Unfortunately, although the answer given by bon provides a very simplistic answer to a fairly common NMR-101 problem, it is not quite correct. It is fine for the propane case, but falls short for butane. While a very simple molecule, butane has a complicated spectrum because, though the two methylene groups are chemically equivalent, they are in fact ...

13

I will provide a full quantum mechanical explanation here.[1] Warning: rather MathJax heavy. Hopefully, this lends some insight into how the diagrams that long and porphyrin posted come about. Finding the states between which transitions occur The Hamiltonian for two coupled spins is \hat{H} = \omega_1\hat{I}_{\!1z} + \omega_2\hat{I}_{\!2z} + \frac{2\pi ...

13

There is a minimal volume you need to fill into the NMR tube to be able to get a good shim, this is around 500 microliters with regular 5mm tubes. Not using a solvent would require a lot more of your actual sample just to fill the tube. In many cases you might not even have enough of your product to fill an NMR tube. The solvent does have some effect on the ...

13

The are a number of important factors that contribute to the shielding of a nucleus. Chemical shifts arise due to differences in the local magnetic field in the different environments within a molecule, driven by overall electron density about that nucleus. That is to say, the effective magnetic field experienced by a nucleus is a function of the shielding ...

12

I had some free time and resources at hand and did some highly accurate quantum chemical calculations for this system. I took it as a chance to compute some benchmarks and play a little with density functional theory. Originally I also wanted to compute transition barriers, but based on the previous findings I had to omit that, since I currently cannot ...

12

The first important point to note is that magnetically equivalent nuclei do in fact couple to each other, however no splitting is observed in the spectrum. The second point is that chemically equivalent, but magnetically non-equivalent, nuclei couple to each other, and this coupling is observable in the NMR spectrum. Spin coupling comes from a magnetic ...

12

A little bit about me - I manage a busy research NMR Facility at a leading international tertiary institution. I deal with questions like this not infrequently, and there are some very important things you need to understand about implants and magnetic fields. I have all users of our Facility sign a waiver prior to access to indicate whether they have ...

12

Yes, with a but. First the yes: they do appear, albeit at slightly different chemical shifts as, of course, the environment around a proton in $\ce{-CH2\!\;\!-}$ is slightly different to the electronic environment around the proton in $\ce{-NH2}$. The $\ce{N-H}$, $\ce{O-H}$, and $\ce{C-H}$ bonds all have slightly different electronegativies. Now for the ...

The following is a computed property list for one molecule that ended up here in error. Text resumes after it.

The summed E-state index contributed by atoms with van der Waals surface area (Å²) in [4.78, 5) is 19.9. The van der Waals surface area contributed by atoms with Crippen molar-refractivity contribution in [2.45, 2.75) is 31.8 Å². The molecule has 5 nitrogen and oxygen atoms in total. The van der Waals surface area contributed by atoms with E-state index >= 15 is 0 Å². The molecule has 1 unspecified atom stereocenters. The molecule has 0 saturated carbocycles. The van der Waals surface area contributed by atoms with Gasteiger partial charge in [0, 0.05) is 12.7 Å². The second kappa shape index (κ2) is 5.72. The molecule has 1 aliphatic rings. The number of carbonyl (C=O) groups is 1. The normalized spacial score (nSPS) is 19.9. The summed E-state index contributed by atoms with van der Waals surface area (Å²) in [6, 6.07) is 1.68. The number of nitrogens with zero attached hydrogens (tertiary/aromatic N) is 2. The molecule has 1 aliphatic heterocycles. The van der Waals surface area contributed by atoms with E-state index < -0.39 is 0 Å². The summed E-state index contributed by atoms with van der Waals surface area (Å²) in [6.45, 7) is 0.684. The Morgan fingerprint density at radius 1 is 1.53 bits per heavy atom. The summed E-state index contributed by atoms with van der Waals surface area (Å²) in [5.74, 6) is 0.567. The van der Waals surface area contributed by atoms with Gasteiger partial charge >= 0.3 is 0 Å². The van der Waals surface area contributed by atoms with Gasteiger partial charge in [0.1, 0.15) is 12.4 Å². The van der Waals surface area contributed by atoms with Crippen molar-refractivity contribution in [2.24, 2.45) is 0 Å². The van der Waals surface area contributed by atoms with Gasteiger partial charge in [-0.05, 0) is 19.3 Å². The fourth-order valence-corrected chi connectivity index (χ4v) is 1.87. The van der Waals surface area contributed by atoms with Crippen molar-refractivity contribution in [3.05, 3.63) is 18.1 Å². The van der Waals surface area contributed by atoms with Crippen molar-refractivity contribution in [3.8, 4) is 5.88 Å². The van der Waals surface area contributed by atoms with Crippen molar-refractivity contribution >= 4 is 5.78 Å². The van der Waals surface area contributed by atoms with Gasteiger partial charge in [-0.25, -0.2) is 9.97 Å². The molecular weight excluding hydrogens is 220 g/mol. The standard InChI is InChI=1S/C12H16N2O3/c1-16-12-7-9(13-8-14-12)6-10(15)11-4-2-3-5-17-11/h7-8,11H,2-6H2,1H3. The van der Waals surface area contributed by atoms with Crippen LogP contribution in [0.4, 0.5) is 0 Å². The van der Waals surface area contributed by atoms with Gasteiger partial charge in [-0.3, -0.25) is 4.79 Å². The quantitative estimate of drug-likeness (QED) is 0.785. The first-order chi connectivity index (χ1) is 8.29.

12

I know that you asked for an intuitive explanation, but I'm afraid that if one wants to go beyond ron's comment, the technical aspects are somewhat necessary. It isn't incredibly important to understand the maths, but I have included it as I want to enable interested readers to go further, and it provides a basis for the last section, so I make no apology ...

11

Raw NMR data is usually stored in proprietary format, which is vendor specific, and even though most NMR data processing software can handle multiple formats, it is not a straight forward process to get data into an x-y format for use with other software (Excel, Matlab, Origin etc). However, to answer your question: There are a few sites where you can ...

11

The chemical shift gives you information about how well shielded the nuclei are from the magnetic field. A proton at higher chemical shift values is deshielded, so the aromatic protons are obviously less shielded than aliphatic protons. One effect that causes deshielding is the presense of electronegative atoms that draw electrons away from other atoms and ...

11

This is another example of how important it is to work with good quality data, which can only come from preparing good quality samples. Sample preparation comes from good technique and lots of practice. Without it, you are in a very difficult starting position. Enough of my soapbox rant. Let's start with IR (not my strong point) The first and second IR ...

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In Org Biomol Chem 2016, 14, 3943, Goodman reports the replacement of some "tradition" (expensive) programs with free/open-source ones, as applied to their dp4 method. Specifically: Molecular mechanics with tinker (I believe as a replacement for MacroModel), you may or may not want this step depending on what you're doing. The paper is looking at ...

11

In the 1D-proton experiment a hard 90° pulse is applied to the sample before the FID is acquired over some time, t. This set of events is known as the ‘pulse sequence’, and the resulting data is in the time domain, and needs to subjected to a Fourier transform in order to get a 1D spectrum in the frequency domain. 2D experiments are measured much in the ...

11

As I wrote in the comments, there is not really a good way of arriving at these conclusions for a general aromatic molecule. The energy differences at play in these systems are so small that qualitative arguments will often be insufficient to get the order right. The diamagnetic term, which can be qualitatively rationalized by arguments based on electron ...